I can look to my left and gaze upon what to me is the most beautiful paycheck I’ve ever seen. The observation has nothing to do with the amount or the fact that it is made out to me.
More than 20 years of freelance writing has turned me into something of a check connoisseur.
I imagine people with regular jobs take paychecks for granted. In fact, most probably never even see a paycheck anymore, opting instead for direct deposit.
That’s rarely an option for me. I seldom have a steady enough stream of income for any employer to engage me with the process. Usually, I do the work and they send me an old-fashioned check with either a cool or nondescript logo.
Or they don’t.
This happens with both risky start-ups and established magazines. The worst was probably Maxim, for whom I used to do lots of features. The work was fun. Trying to get paid was not.
I think some of my ballistic letters to editors/publishers about tardy payment represent my best writing.
They read like Martin Luther King Jr.’s historic letter from a Birmingham jail only with lots of profanity and a complete disavowal of non-violent principles.
Once, a now-defunct magazine men’s magazine held onto $1,500 owed me for over a year. The publisher, I knew, was enjoying the good life being the boss of a prestigious publication. The magazine would show pictures of this enormous prick swooshing down the slopes in Aspen, parasailing above the Caribbean and sipping wine in Bordeaux.
This was happening as the magazine was bleeding money and staff were being severed.
So I was thrilled one day when I cajoled the guy’s e-mail address from a sympathetic secretary.
I imagine he fired her after reading my first e-mail.
I congratulated him on his latest adventure and wrote, “I’m sure at some point in the next day or so you’re going to sit down for an elegant meal. As is custom, the dapper waiter or waitress will present you with a posh wine list. I understand you’re the kind of refined gent who doesn’t need to dwell on things like price.
“In that regard, you and I are exact opposites. I, of course, enjoy the finer things, but am unable to afford them, especially when magazines for whom I’ve done work that’s already been praised and published refuse to pay.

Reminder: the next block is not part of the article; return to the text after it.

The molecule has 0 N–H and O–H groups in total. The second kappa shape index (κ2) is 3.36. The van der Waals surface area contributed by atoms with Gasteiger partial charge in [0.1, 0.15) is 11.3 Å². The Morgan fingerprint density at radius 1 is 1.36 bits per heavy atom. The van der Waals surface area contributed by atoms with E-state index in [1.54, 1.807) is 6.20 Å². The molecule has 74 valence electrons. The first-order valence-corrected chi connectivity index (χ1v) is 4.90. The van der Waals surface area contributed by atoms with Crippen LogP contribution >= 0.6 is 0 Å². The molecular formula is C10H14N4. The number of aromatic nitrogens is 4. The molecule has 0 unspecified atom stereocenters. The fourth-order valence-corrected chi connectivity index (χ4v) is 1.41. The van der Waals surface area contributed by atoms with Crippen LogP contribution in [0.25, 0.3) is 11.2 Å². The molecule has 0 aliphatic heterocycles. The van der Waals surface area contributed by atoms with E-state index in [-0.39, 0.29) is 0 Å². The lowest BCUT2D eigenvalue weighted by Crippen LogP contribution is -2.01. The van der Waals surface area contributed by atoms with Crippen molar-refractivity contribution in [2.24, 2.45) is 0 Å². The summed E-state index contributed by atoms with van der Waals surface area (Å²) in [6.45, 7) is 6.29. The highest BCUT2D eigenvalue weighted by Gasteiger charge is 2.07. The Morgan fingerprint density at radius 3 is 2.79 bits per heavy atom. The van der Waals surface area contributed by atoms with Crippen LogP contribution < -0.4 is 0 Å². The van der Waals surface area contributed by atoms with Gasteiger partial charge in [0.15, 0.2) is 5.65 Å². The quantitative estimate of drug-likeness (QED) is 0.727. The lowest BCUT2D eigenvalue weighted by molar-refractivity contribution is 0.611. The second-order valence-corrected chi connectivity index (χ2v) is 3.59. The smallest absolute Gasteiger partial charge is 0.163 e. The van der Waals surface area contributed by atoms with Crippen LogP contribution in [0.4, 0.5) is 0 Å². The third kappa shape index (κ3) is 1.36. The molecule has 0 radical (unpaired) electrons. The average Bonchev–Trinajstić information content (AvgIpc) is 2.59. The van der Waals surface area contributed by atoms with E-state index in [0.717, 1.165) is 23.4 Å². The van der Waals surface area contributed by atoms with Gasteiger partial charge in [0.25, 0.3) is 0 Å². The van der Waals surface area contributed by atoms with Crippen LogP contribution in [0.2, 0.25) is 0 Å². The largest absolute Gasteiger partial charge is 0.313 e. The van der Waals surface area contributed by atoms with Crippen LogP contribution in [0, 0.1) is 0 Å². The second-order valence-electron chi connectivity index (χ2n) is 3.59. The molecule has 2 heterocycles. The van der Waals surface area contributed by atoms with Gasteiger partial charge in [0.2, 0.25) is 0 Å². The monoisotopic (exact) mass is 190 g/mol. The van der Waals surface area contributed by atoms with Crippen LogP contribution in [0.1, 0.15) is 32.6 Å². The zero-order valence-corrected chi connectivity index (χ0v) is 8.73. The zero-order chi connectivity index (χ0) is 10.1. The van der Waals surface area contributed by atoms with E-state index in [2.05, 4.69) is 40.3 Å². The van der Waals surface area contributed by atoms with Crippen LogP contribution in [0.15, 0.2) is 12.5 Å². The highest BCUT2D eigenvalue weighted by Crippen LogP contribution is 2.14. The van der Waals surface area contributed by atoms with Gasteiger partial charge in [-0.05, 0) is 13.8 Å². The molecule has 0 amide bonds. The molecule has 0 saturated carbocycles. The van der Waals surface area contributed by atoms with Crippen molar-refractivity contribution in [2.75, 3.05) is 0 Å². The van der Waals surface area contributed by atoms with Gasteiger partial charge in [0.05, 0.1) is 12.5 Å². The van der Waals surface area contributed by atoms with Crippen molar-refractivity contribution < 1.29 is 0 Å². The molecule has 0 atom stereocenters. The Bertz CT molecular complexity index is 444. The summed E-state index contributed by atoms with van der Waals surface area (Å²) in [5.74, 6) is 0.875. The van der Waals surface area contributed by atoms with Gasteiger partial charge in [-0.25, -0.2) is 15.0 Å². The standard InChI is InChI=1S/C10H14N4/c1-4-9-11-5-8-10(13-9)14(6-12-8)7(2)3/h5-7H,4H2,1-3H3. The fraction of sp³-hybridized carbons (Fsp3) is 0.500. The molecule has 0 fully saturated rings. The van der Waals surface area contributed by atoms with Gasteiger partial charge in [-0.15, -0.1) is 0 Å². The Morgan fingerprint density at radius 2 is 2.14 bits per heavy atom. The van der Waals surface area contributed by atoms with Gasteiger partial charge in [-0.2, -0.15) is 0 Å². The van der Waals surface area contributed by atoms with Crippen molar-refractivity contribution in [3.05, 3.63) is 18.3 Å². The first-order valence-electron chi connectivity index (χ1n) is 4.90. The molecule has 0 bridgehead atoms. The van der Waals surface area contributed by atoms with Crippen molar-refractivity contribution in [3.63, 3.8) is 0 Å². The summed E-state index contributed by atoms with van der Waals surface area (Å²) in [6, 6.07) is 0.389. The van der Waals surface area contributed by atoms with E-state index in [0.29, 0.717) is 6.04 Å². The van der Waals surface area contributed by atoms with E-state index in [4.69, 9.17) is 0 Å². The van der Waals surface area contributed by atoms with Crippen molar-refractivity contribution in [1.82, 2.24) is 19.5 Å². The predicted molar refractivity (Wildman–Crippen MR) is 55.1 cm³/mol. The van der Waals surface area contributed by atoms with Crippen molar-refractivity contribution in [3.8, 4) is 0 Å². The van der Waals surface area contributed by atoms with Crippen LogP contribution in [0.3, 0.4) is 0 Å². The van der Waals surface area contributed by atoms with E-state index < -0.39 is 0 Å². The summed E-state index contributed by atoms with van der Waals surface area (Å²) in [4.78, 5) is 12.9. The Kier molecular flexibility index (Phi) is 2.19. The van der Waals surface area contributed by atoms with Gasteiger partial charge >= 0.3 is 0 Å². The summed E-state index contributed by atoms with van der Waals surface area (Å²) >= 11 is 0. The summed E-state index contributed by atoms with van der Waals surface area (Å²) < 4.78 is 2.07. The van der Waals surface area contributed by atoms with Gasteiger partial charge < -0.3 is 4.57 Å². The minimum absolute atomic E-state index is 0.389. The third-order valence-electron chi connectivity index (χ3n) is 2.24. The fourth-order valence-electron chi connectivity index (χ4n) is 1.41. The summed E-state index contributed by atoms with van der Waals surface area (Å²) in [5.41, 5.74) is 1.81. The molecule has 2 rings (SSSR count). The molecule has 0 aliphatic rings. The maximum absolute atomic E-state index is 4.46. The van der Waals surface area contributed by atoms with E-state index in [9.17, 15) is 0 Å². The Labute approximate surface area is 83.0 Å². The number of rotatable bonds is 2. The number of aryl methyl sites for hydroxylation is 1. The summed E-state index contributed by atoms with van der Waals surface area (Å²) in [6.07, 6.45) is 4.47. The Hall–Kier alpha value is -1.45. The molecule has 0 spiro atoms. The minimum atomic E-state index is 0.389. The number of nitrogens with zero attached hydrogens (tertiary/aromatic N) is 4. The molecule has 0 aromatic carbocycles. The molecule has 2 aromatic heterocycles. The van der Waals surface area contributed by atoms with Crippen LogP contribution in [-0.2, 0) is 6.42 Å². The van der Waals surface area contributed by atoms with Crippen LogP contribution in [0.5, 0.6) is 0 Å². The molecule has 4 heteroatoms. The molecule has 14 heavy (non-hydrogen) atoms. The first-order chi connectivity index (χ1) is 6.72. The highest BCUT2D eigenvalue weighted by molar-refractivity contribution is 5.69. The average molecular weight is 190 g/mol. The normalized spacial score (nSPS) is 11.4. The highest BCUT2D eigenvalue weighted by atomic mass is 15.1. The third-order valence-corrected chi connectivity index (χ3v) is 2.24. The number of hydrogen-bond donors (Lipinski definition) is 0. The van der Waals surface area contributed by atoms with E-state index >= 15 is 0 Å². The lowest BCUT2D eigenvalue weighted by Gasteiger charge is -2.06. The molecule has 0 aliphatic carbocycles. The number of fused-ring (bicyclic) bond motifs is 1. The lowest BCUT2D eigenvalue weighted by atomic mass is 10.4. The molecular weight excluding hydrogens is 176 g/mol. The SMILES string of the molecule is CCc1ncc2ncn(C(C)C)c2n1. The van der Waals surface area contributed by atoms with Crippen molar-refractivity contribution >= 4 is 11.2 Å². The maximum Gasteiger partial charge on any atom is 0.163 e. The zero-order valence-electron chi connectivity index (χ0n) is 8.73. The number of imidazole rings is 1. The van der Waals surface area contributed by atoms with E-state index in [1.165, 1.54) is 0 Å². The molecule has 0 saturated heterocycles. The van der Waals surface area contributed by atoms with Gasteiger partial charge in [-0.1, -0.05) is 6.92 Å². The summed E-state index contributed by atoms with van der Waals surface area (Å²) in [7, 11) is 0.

“Right now, my car needs new tires, my daughter needs braces and my wife needs reassuring she didn’t marry a loser.
“I ask you give even just a moment of thought to me and my needs next time you’re perusing the wine list and weighing whether to get the Cabernet or the Pinot Noir.”
It was all very dignified and proper to that point and then -- BAM! -- I went all Yosemite Sam on his pampered ass.
I used all seven of the words you can’t say on network TV and I used them in such a dazzling array of forms that left no doubt of my disdain.
Then every two days I’d send him a blank e-mail with the subject line that read, “Wine list, m*****f******!”
Got paid in two weeks.
What’s interesting to me is the check with which I’m so infatuated is such a modest sum. It’s $255.96 for mileage reimbursement from the Certified Angus Beef council.
They offered to fly me to their annual conference last month. But I said I’d prefer to drive the five hours to The Greenbrier in southern West Virginia.
Now I’m so glad I did. Had I flown I never would have been the recipient of this most beautiful check. About the size of a dinner plate, it’s like a billboard for beef.
“Taste the Difference. There’s Angus. Then there’s Certified Angus Beef brand,” is emblazoned with the logo along the top third.
The bottom repeats the phrase, but includes four pictures of four cuts of beef so succulent you can practically smell the sizzle.
In the money middle is a scale-sized sliced filet that looks mouthwatering enough to eat, truly rare case of me wanting to put my mouth where my money is.
What’s odd and why I was struck to share this story with you is this is the first check I’ve ever received that comes with instructions. It says up there on the bottom of the top third: “TO ASSIST OUR ACCOUNTING DEPARTMENT, PLEASE CASH THIS CHECK PROMPTLY.”
Clearly, other recipients like me see these checks as works of art and are reluctant to rush them to the bank.
This organization has treated me better and more professionally than any with whom I’ve worked in years.
So I feel sheepish in refusing to comply with their simple request.
I will not cash this check promptly. I will instead invite friends to my office to see it hanging on the wall beside pictures of my loved ones.
The shoe, for the first time, is on the other foot. I’ll not cash this lovely check until the beleaguered C.A.B. starts to shame and threaten me for not doing so.
I wonder how long before I start getting e-mails with things like "wine list!" in the subject line.
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